Southern Vancouver Island is home to nature’s many masterpieces: green rainforests, rocky snow-capped mountains and, of course, the bodies of water surrounding the island. These provide terrains for adventurous people who love hiking and outdoor activities. And with its perfect climate, it is tempting to try one of the many trails and be fascinated by the beauty they offer. So pack your bags and start walking. Find the perfect trail to explore!
One of the popular trails in Victoria is the Galloping Goose Regional Trail. Formerly a rail trail, the route ends in Leechtown north of Sooke. It is used not only by hikers and adventurers but also by locals who commute to work or enjoy their Sunday afternoon walks, bike rides or horse rides. It is a 55 km long path through farmland, forests and past lakes. If you are looking for a more challenging trail, try the East Sooke Regional Park and experience the jagged coastlines, rocky bays and be prepared to be awed by the breathtaking view of Juan de Fuca Strait. You can also have the chance to see the spectacular Olympic Mountains, with turkey vultures, bald eagles and red-tailed hawks making the scenery more interesting. There are three entry points where you can start your exploration. The Ayland Farm, the easiest of the three, is popular for its picnic areas. The Anderson Cove and the Pike Road feature steeper and uneven grounds for more hard core hikers. Enjoy the 10 km long rough and rugged coast trail with pocket beaches and tide pools where you can watch otters or scuba dive. For swimmers, the Sooke Potholes area is the best course to take. A trail of potholes, pebbly beaches, a gorge and a hidden waterfall, it is a swimmer’s paradise. Visits in October allow you to see spawning salmons. The trek in this area will take you to two different parks: the Sooke Potholes Provincial Park and the Sooke Potholes Regional Park.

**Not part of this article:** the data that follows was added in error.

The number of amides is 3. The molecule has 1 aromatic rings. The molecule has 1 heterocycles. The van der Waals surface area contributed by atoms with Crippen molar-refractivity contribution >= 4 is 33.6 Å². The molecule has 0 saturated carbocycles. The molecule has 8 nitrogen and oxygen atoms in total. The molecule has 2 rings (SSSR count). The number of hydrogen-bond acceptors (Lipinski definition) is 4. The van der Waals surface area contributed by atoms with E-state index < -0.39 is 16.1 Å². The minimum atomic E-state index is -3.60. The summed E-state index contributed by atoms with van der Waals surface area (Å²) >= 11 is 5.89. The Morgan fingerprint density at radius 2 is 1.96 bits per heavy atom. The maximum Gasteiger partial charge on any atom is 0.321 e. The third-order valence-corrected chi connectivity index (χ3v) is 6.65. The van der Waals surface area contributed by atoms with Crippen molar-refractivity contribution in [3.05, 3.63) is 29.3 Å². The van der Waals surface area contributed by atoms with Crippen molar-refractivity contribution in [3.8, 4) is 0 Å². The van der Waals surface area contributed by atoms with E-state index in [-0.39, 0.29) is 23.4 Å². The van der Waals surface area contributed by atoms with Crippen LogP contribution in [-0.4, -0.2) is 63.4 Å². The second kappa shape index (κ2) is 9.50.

Mount Doug’s trails are challenging but one of the most exhilarating experiences you can have on Vancouver Island. The Merriman trail includes climbing a mountain to have a spectacular 360 degree vista of the surrounding areas including the majestic Mount Douglas Beach. The trail is open all year round but spring is the best season to observe blooming wildflowers.
Big 600 year old cedar trees in Goldstream Provincial Park also attract hikers. The Upper Goldstream Trail, an easy 30-minute hike, allows hikers to pass through some of the tallest and oldest trees in the park. They serve as canopy for travelers and make the trip enjoyable. It follows the Goldstream River and leads to the Goldstream River Falls. The Gold Mine Trail, on the other hand, leads to Niagara Creek and reveals a railway trestle and an old gold mine shaft. The most difficult of the trails toward this park is the Mt. Finlayson Trail. It’s a three hour trip that begins in a tree-infested forest and includes climbing the mountain’s peak.
The West Coast Trail is a world renowned trail that starts from Gordon River in Port Renfrew and ends at Pachena Bay in Bamfield. It is a 77 km trek through the wilderness. If camping is your cup of tea, this particular trail is for you. It requires an average of six days to complete. You need to make reservations for this particular trip. Another challenging and satisfying trail is the Juan de Fuca Marine Trail. A 47 km hike from China Beach to Botanical Beach, this trail requires four days to finish. Enjoy coastline views while backpacking, and if you’re lucky, you might catch a glimpse of whales in their natural habitat. A real sight to behold.